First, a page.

- Whiteness Visible
The most basic point I want to make here might well be the most important concerning the issues Gabrielle Foreman raises, since it strikes me that I could easily get away with not making a point about it at all. But the point is this: it is because I’m involved in studies of African American literature, culture, and history that my whiteness is visible, that the implications of my whiteness are questioned, and that the potential or manifest whiteness of my professional and personal life (scholarship, teaching, service, community commitments, and social affiliations) are open to interrogation. And these possibilities—of being visible, of being questioned, of being interrogated—are primary among the reasons why I feel blessed to be in this field. In the United States—given its history, ideological patterns, and current practices—one would have reason to be concerned if one never had to think hard about one’s race, gender, class status, or sexuality. For white Americans, visibility in these terms is healthy, even necessary, for a fully human life, but it is still all too rare. After all this time, being white, male, and heterosexual remain the keys to power—and if one is also Christian and wealthy, all the better. Only as an active scholar, teacher, and educational activist in African American studies am I quietly expected or, at times, openly required to account for race, both my own and that of others.
You don’t have to go to a Republican convention to find examples of this. How many conference sessions—mla, ala, asa, ssaww, perhaps even melus—are devoted to “American literature” or “American women’s literature” but offer papers only on white writers? How many books promise great answers to large questions about not only American literature but also nineteenth-century American culture and history but include only the usual obligatory chapter on an African American writer or text—or, to really make an impression, maybe in that one chapter, half a dozen black subjects? And how often are those the chapters in which a discussion of race is introduced into the argument for the [End Page 76] first time, just as the discussion of gender is introduced only when we hit the chapter on women writers? Being or studying a white heterosexual man means not having to rely on adjectives to describe yourself or the subjects you study. It goes without saying. After all this time.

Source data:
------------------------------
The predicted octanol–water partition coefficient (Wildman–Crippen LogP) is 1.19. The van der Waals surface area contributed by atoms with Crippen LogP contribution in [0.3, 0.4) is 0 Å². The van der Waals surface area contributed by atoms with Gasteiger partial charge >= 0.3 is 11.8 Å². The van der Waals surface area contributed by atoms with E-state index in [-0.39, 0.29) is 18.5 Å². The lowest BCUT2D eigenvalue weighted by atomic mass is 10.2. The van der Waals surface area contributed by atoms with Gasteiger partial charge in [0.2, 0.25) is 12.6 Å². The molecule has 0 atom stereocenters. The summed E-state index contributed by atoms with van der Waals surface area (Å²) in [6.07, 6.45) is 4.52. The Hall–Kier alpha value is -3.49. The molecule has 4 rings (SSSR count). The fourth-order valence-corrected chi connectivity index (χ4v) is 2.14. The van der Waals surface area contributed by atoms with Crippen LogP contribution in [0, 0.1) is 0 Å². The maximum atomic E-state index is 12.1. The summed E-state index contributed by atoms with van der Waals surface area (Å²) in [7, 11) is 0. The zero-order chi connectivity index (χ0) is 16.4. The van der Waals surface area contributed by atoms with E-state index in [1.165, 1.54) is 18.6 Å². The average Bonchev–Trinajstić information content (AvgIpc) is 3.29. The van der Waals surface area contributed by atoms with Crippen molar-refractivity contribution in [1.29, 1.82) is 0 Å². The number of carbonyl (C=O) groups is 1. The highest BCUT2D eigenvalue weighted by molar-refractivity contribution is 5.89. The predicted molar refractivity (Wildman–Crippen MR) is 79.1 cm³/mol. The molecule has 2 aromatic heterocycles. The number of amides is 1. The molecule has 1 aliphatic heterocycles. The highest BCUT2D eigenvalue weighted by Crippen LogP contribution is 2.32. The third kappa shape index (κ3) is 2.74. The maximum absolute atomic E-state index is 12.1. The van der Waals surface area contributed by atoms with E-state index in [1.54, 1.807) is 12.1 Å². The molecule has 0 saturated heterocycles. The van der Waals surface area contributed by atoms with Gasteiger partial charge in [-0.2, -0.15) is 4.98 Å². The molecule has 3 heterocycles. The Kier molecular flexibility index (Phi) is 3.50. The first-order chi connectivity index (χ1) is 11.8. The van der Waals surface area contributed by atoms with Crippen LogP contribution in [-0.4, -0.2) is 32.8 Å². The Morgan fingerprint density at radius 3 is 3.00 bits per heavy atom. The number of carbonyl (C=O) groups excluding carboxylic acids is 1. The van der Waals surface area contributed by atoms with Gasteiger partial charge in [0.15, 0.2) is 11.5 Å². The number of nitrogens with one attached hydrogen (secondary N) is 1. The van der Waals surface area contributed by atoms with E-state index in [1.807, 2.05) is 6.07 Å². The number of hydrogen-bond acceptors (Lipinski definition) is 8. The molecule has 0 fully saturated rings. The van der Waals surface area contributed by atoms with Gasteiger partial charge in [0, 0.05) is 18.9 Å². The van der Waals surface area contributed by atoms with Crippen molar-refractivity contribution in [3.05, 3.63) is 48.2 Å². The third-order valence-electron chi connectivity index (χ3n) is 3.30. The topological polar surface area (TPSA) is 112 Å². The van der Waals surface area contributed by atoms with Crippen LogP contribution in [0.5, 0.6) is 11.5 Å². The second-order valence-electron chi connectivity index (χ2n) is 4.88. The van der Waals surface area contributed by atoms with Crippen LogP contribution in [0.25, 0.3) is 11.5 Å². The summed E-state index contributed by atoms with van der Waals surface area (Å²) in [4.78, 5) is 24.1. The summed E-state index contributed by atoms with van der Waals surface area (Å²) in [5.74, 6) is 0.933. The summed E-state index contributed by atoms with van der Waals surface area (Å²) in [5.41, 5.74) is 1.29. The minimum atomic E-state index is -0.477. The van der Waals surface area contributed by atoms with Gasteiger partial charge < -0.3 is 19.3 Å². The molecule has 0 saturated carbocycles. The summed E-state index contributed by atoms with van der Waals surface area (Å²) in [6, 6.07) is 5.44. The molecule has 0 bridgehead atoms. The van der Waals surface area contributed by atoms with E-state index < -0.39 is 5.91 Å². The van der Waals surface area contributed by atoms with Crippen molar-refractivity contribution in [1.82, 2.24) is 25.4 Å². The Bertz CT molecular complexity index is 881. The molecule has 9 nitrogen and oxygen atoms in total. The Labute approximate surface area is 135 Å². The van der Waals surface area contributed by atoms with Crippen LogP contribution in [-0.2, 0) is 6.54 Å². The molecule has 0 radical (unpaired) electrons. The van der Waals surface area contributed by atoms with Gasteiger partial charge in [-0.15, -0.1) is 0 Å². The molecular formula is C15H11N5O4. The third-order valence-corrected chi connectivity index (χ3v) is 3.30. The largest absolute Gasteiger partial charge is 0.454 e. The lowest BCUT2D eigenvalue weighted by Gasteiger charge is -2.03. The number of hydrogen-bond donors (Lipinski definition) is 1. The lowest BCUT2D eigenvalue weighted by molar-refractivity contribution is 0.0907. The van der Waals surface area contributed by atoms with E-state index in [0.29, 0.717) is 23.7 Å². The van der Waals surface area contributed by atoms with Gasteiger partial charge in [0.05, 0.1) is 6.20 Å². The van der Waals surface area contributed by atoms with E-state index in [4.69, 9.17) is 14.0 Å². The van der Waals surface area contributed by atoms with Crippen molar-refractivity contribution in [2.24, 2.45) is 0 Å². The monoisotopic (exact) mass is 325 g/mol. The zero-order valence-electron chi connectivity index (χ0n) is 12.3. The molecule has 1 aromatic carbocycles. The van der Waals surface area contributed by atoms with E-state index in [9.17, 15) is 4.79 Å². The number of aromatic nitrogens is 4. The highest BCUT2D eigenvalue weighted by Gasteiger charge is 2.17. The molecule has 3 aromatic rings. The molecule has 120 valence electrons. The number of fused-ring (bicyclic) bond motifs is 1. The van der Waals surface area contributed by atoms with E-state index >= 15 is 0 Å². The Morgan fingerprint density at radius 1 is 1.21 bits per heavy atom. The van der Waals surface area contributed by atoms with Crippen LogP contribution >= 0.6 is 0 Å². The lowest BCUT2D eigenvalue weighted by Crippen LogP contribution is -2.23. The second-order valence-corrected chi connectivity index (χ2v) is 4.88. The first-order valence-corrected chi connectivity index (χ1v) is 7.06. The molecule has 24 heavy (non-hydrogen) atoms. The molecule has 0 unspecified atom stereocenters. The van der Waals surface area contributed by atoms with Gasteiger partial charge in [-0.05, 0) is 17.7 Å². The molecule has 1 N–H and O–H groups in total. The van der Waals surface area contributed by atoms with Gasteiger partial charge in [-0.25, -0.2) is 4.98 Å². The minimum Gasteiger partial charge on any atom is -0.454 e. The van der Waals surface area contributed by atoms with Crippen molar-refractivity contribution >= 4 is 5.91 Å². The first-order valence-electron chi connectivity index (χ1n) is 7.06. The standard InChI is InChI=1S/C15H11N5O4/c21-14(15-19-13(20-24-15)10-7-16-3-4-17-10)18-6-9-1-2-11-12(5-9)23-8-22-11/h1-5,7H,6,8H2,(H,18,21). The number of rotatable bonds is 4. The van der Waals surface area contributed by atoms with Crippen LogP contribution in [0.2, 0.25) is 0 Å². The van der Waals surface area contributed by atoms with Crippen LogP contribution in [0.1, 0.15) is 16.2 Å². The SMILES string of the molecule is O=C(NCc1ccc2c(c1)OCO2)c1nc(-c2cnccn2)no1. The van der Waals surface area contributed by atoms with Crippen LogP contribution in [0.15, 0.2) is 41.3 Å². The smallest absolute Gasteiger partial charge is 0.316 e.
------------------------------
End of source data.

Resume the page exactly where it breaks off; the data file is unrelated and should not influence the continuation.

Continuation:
I wonder: what if conference presenters were required to be specific about their topics, about the lives and texts they use as evidence, and about the limitations of the conclusions they can support by that evidence? Cumbersome, sure. Considering only conferences devoted to US literature, we would have to consider papers on writers of a certain gender, race, and sexuality, writing during a certain span of years, writing from a certain region, dealing with certain regional manifestations of national concerns. In other words, I think it would be useful to hold everyone to the kinds of standards one has to meet in African American studies. For in African American studies, the significance of race is a given, the specific period essential, the region complicated but all-important, and the challenge of dealing with local manifestations of national concerns (including local and regional laws) insistent. Even the most favored generalization for identifying the field—“the black community”—is under interrogation by such scholars as Saidiya Hartman, Eddie Glaude, and W. Lawrence Hogue, among others.
I believe that the universal resides in and emerges gradually from the particular, so I have no fear that being more specific would reduce literature at all. In fact, I think it would open it up, while also pointing to problems in our topics, our conceptions of appropriate evidence, and our eventual claims.
And perhaps that process could lead us, further, into questioning the conventional formats and protocols of conferences generally. Perhaps we are not drawing a truly diverse crowd because we are not having truly honest conversations. Perhaps we need to introduce much more uncertainty, recognition of limitations, and risk into our collective work. At present, it seems, our approach to our collective scholarly life...